As usual I set my hide up on a grassy promontory at the edge of the small ashpond. There had been torrential rain overnight, and it was still raining as I entered my hide at around 5.30am, but I was hopeful that the weather would clear. It didn't, and after some time I realized that I was sitting in 6 inches of water, as were my camera bags! Getting out of my hide, I saw that the water level had risen significantly, and I was now on a soggy islet surrounded by water!
Beating a hasty and wet retreat to the car, I retrieved the situation somewhat by taking a few photos from the car before heading back to the hotel to dry out!
There was a small flock of Common Redshanks and Curlew Sandpipers close enough for photography at the far end of the pond, and the rain cleared at dawn to allow me to take a few digiscoped shots.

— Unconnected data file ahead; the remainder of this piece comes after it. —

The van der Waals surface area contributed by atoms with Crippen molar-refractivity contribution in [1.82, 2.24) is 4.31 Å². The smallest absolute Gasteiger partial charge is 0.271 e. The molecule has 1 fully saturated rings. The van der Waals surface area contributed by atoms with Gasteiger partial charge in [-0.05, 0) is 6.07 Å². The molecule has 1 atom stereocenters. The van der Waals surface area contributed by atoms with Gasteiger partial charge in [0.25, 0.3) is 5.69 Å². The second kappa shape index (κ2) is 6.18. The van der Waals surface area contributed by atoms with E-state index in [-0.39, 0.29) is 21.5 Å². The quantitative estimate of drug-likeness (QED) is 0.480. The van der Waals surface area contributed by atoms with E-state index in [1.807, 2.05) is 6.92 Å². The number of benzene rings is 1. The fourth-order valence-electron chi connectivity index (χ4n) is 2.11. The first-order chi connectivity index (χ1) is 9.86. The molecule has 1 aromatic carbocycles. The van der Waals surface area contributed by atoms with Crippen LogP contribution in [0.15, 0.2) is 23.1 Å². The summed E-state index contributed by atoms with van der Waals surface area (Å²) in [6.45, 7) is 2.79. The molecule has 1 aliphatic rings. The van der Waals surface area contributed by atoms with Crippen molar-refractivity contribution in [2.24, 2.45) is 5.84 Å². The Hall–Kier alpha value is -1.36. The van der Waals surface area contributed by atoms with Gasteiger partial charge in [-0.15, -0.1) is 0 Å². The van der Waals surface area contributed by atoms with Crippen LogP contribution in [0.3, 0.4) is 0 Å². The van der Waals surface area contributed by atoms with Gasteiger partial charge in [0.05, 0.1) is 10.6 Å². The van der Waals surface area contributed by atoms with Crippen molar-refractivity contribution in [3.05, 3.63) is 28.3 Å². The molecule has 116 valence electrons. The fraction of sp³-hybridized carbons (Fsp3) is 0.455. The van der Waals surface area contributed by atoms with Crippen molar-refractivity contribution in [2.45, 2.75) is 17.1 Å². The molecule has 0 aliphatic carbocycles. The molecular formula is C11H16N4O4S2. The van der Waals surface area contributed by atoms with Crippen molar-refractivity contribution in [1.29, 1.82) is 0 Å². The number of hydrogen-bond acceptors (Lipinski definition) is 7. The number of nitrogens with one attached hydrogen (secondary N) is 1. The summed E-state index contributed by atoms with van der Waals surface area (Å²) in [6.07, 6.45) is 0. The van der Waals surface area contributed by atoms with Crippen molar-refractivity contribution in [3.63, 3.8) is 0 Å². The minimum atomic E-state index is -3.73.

Some assorted Common Redshanks.
Some Curlew Sandpipers in fresh breeding plumage. Those pale feather edges will soon wear away, making the chestnut appear brighter and brighter. Take a look at this post to see how this works.
Curlew Sandpipers, Common Redshanks and a Marsh Sandpiper. The calls are mostly Terek Sandpipers. Full video here.